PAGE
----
University of Birmingham bioscientists released bacteria into high sugar waste and found that they emitted hydrogen gas as they consumed the substance.
The discovery could have useful implications for the confectionery industry who currently dispose of waste on landfill sites but could now make use of their by-products as a source of environmentally-friendly energy.
Professor Lynne Macaskie, who led the team, said: "Although only at its initial stages, we've demonstrated a hydrogen-producing, waste-reducing technology that, for example, might be scaled-up in 5-10 years' time for industrial electricity generation and waste treatment processes."
For the research, a harmless form of E.Coli bacteria was released into a diluted nougat and caramel mix contained in a 5 litre reactor.
The bacteria produced organic acid and hydrogen as they consumed the sugary waste - at which point another type of organism was introduced to convert the acid into further hydrogen.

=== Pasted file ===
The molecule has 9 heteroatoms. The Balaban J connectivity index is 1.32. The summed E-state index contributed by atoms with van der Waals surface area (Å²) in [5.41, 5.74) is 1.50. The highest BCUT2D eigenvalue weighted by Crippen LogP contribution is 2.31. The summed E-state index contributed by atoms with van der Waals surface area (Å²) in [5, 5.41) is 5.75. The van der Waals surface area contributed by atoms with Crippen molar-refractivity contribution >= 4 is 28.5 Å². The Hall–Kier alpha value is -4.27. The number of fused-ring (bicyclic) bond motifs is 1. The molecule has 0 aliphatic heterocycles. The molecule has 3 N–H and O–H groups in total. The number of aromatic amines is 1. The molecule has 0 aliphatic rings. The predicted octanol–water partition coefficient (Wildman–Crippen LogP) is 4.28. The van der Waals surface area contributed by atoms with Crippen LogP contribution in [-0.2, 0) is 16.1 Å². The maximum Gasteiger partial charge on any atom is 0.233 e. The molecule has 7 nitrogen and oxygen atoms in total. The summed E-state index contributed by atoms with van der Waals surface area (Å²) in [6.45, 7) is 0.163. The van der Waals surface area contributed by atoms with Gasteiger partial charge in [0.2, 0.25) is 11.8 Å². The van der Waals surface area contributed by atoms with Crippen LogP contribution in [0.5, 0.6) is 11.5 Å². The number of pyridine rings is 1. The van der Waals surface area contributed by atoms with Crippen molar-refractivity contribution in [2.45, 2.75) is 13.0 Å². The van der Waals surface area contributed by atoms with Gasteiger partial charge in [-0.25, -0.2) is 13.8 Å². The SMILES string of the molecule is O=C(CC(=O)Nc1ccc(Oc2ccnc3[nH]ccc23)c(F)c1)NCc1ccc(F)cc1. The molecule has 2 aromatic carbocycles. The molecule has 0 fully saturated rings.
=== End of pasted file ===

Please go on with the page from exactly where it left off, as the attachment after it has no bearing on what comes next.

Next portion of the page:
Hydrogen is a non-polluting form of energy which, when fed through a fuel cell device, reacts with oxygen to produce electricity.
Any form of confectionery waste would produce the same result if levels of sugar were adequate and, according to microbiologist, Dr David Penfold, who helped create the technology involved, the process could be widely applied in countries with a high sugar surplus.
The University said that the technique would be practical on a larger scale, according to an economic assessment undertaken by project partner C-Tech Innovation.
Funded by the Engineering and Physical Sciences Research Council, the study took 15 months to complete and was given a budget of nearly £24,000 (€35,051).